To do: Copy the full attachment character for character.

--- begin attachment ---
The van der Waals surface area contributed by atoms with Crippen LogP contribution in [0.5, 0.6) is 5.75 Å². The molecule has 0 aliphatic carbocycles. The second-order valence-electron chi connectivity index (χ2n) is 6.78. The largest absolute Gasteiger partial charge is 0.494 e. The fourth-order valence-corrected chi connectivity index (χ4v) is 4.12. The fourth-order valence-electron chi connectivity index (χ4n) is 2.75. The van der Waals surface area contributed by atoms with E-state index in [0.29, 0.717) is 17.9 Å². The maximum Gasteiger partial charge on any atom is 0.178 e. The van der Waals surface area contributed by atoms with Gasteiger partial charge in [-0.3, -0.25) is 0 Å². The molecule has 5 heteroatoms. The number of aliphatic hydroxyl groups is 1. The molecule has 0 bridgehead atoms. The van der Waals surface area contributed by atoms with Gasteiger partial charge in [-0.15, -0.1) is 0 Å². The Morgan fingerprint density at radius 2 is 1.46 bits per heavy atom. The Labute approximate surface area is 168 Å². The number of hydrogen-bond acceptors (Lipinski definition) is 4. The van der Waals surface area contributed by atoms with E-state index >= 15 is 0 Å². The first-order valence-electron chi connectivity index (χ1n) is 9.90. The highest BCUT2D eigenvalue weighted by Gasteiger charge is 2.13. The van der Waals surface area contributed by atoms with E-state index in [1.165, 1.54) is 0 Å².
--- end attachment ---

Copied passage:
The van der Waals surface area contributed by atoms with Crippen LogP contribution in [0.5, 0.6) is 5.75 Å². The molecule has 0 aliphatic carbocycles. The second-order valence-electron chi connectivity index (χ2n) is 6.78. The largest absolute Gasteiger partial charge is 0.494 e. The fourth-order valence-corrected chi connectivity index (χ4v) is 4.12. The fourth-order valence-electron chi connectivity index (χ4n) is 2.75. The van der Waals surface area contributed by atoms with E-state index in [0.29, 0.717) is 17.9 Å². The maximum Gasteiger partial charge on any atom is 0.178 e. The van der Waals surface area contributed by atoms with Gasteiger partial charge in [-0.3, -0.25) is 0 Å². The molecule has 5 heteroatoms. The number of aliphatic hydroxyl groups is 1. The molecule has 0 bridgehead atoms. The van der Waals surface area contributed by atoms with Gasteiger partial charge in [-0.15, -0.1) is 0 Å². The Morgan fingerprint density at radius 2 is 1.46 bits per heavy atom. The Labute approximate surface area is 168 Å². The number of hydrogen-bond acceptors (Lipinski definition) is 4. The van der Waals surface area contributed by atoms with E-state index >= 15 is 0 Å². The first-order valence-electron chi connectivity index (χ1n) is 9.90. The highest BCUT2D eigenvalue weighted by Gasteiger charge is 2.13. The van der Waals surface area contributed by atoms with E-state index in [1.165, 1.54) is 0 Å².